Brussels, 26 Sep 2003
The Commission is funding an international research initiative aimed at finding out whether the use of mobile phones has any adverse effect on the hearing of European citizens.
The GUARD project involves research teams from France, Greece, Hungary, Italy, Lithuania, Russia and the UK, and is supported with nearly 850,000 euro of EU funding under the Quality of Life section of the Fifth Framework Programme.
Professor Mark Lutman is head of hearing at the University of Southampton, one of the project partners. 'Recent media reports on the effects of mobile phones on the brain have caused anxiety among mobile phone users,' he explained.
'There is currently no evidence to suggest that the electromagnetic fields produced by these phones have any measurable effects on a person's hearing. The most we can expect is possibly a small amount of localised heating to the head while the phone is being used. However, this is the first study of its kind on humans, so we are open to new evidence,' added Professor Lutman.
Current understanding of the effects of mobile phones on biological systems is very limited, but logic suggests that hearing is the most likely system to be affected by electromagnetic fields.
The research itself will be carried out in two parts: an initial study using rats and guinea pigs, followed by human tests. After being briefly anaesthetised using a non-toxin agent, the animal subjects are exposed to electromagnetic fields at the same frequency as most mobile communications devices. The results of these trials are currently being analysed in order to identify any changes in the auditory responses of the animals.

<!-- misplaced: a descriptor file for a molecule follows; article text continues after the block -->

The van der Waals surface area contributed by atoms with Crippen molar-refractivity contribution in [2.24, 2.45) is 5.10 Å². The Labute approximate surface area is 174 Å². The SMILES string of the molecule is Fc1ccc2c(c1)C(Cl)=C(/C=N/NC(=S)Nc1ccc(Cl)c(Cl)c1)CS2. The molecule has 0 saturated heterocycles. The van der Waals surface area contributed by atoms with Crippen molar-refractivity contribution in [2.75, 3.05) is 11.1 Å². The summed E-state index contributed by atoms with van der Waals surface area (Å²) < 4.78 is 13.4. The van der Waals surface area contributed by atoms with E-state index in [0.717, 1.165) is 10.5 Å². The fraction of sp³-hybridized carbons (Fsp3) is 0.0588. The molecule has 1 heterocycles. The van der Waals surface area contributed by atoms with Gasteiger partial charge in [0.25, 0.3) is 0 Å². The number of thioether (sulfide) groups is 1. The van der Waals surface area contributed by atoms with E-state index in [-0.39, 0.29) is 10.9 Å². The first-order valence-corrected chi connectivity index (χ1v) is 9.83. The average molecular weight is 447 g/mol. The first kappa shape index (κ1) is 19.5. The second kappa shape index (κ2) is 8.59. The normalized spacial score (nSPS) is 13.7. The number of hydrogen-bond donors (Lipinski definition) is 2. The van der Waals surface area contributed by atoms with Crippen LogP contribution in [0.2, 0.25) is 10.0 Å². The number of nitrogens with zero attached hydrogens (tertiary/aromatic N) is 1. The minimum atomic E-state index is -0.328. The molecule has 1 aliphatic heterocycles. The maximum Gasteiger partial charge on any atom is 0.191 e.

For the human trials, the consortium has developed a positioning apparatus for subjects to wear to ensure that the phones remain in a fixed position for the ten minute exposure period. A first group of volunteers will be exposed to electromagnetic fields in much the same way as the animal subjects, and any effects on hearing will be measured. A second stage will compare hearing thresholds between groups of frequent and infrequent mobile phone users.
The results of the first stage of the study are expected in December. Ultimately, the results of the GUARD project are expected to help shape the knowledge base used in the development of environmental and health related EU policies. The consortium stresses that due to the ubiquitous nature of mobile phones in modern society, any biological risks associated with their use must be considered a high priority health issue. The GUARD project will provide the evidence that policy makers, companies and citizens need in order to make informed decisions about the use of mobile phones.
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